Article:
Muscatatuck activity to heat up soon

Jennings County residents should expect to see an increase in military land and air activity at the Muscatatuck Urban Training Center, according to officials at the Camp Atterbury-Muscatatuck Joint Training Complex.

MUTC, located near Butlerville, is designed to provide training for members of the military, foreign service civilians, civilian first responders and police departments during times of crisis.

The facility’s 1,000 acres used to be home to a state hospital, but they now provide more than 100 standing buildings that can simulate an urban area that has been affected by a disaster.

With the temperature increasing, so will activity. Groups that will train at MUTC include:

The Civilian Expeditionary Workforce every month.

The Indiana State Police and other law enforcement agencies.

Canadian Military units in April.

Air Force ROTC cadets from Indiana University, Butler and the University of Illinois in April and May.

The United Front in June.

Cyber and combat exercises will be conducted throughout the summer, Atterbury-Muscatatuck spokesperson Capt. Jessica Cates said.

“There will be a steady stream of National Guard units on the weekends and for longer periods in the summer. I think the people in Jennings County will notice that there will be plenty going on at Muscatatuck. Every week we have at least two visitors from other states or countries coming to look at Muscatatuck. There simply is no other place like it,” Cates said.

Muscatatuck has remained active this winter with Army special forces units and Navy SEALS using the facility.

“The Army special forces groups tend to stay longer while the SEALS come and go quickly, but they have both been in and out all winter and they will be busy here the rest of the year. Muscatatuck offers some ideal training sites for special forces units that can’t be easily found elsewhere,” Cates said.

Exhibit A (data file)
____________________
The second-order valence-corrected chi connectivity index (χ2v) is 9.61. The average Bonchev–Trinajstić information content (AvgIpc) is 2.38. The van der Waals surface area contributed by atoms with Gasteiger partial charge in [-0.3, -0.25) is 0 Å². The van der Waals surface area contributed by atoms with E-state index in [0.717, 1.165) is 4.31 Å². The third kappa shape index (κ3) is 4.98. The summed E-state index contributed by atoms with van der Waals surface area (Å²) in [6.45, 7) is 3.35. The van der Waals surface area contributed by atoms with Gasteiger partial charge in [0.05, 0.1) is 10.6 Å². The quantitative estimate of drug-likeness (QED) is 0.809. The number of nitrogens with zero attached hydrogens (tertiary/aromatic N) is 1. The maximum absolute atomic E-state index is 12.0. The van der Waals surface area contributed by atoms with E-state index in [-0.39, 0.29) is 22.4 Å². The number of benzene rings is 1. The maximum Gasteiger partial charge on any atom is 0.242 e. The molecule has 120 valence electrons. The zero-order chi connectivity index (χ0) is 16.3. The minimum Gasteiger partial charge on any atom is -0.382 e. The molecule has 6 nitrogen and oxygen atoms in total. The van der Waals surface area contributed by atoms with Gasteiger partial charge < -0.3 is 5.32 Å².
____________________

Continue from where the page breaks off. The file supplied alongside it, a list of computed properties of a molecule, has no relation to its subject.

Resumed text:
The Indiana National Guard assumed control of Muscatatuck in 2005. MUTC is part of a two-site military training complex operated by the Indiana National Guard. The second site is Camp Atterbury, located 45 miles north near Edinburgh. Together they are called the Atterbury-Muscatatuck Joint Training Complex.

In addition to the buildings and tunnels that were a part of the former hospital site, the National Guard has built structures that replicate buildings destroyed by bombs, flooded buildings, subway and railroad disaster sites and athletics arenas under attack.

At the edge of the urban settings there is a newly constructed mosque, a rural Middle Eastern village, an urban Middle Eastern setting and an actual farm — all designed to train both soldiers and civilians headed for the Middle Eastern countries.

As the wars in Iraq and Afghanistan have wound down and the military has downsized, Camp Atterbury’s role has changed from a mobilization to training. As before 9/11, Camp Atterbury will train active and reserve members of the Army, Air Force, Navy, Marines and Coast Guard.

Cates said some people mistakenly think that Atterbury and Muscatatuck are no longer busy because of changes in military policy. That’s not accurate, she said.

“We are the same now — it’s the Atterbury-Muscatatuck Training complex. We will be very busy,” Cates said.